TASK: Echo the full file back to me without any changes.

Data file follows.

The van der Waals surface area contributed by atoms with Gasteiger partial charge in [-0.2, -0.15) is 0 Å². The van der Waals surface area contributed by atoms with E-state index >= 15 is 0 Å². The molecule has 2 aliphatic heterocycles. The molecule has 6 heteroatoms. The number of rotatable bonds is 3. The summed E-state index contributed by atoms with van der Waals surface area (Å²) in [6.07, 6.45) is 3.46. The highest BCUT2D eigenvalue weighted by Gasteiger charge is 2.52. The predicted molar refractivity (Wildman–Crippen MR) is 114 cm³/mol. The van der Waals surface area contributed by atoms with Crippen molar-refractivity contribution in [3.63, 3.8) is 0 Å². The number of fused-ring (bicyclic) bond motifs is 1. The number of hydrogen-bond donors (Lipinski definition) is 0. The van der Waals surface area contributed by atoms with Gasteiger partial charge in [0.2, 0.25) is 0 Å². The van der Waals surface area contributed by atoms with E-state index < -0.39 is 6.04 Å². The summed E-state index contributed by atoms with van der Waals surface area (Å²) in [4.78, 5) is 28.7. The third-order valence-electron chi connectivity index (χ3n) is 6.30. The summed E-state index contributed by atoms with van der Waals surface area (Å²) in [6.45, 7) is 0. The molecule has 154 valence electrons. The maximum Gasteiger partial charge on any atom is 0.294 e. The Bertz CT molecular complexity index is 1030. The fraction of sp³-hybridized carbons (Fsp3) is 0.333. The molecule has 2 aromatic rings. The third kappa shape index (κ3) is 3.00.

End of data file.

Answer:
The van der Waals surface area contributed by atoms with Gasteiger partial charge in [-0.2, -0.15) is 0 Å². The van der Waals surface area contributed by atoms with E-state index >= 15 is 0 Å². The molecule has 2 aliphatic heterocycles. The molecule has 6 heteroatoms. The number of rotatable bonds is 3. The summed E-state index contributed by atoms with van der Waals surface area (Å²) in [6.07, 6.45) is 3.46. The highest BCUT2D eigenvalue weighted by Gasteiger charge is 2.52. The predicted molar refractivity (Wildman–Crippen MR) is 114 cm³/mol. The van der Waals surface area contributed by atoms with Crippen molar-refractivity contribution in [3.63, 3.8) is 0 Å². The number of fused-ring (bicyclic) bond motifs is 1. The number of hydrogen-bond donors (Lipinski definition) is 0. The van der Waals surface area contributed by atoms with Gasteiger partial charge in [0.2, 0.25) is 0 Å². The van der Waals surface area contributed by atoms with E-state index < -0.39 is 6.04 Å². The summed E-state index contributed by atoms with van der Waals surface area (Å²) in [4.78, 5) is 28.7. The third-order valence-electron chi connectivity index (χ3n) is 6.30. The summed E-state index contributed by atoms with van der Waals surface area (Å²) in [6.45, 7) is 0. The molecule has 154 valence electrons. The maximum Gasteiger partial charge on any atom is 0.294 e. The Bertz CT molecular complexity index is 1030. The fraction of sp³-hybridized carbons (Fsp3) is 0.333. The molecule has 2 aromatic rings. The third kappa shape index (κ3) is 3.00.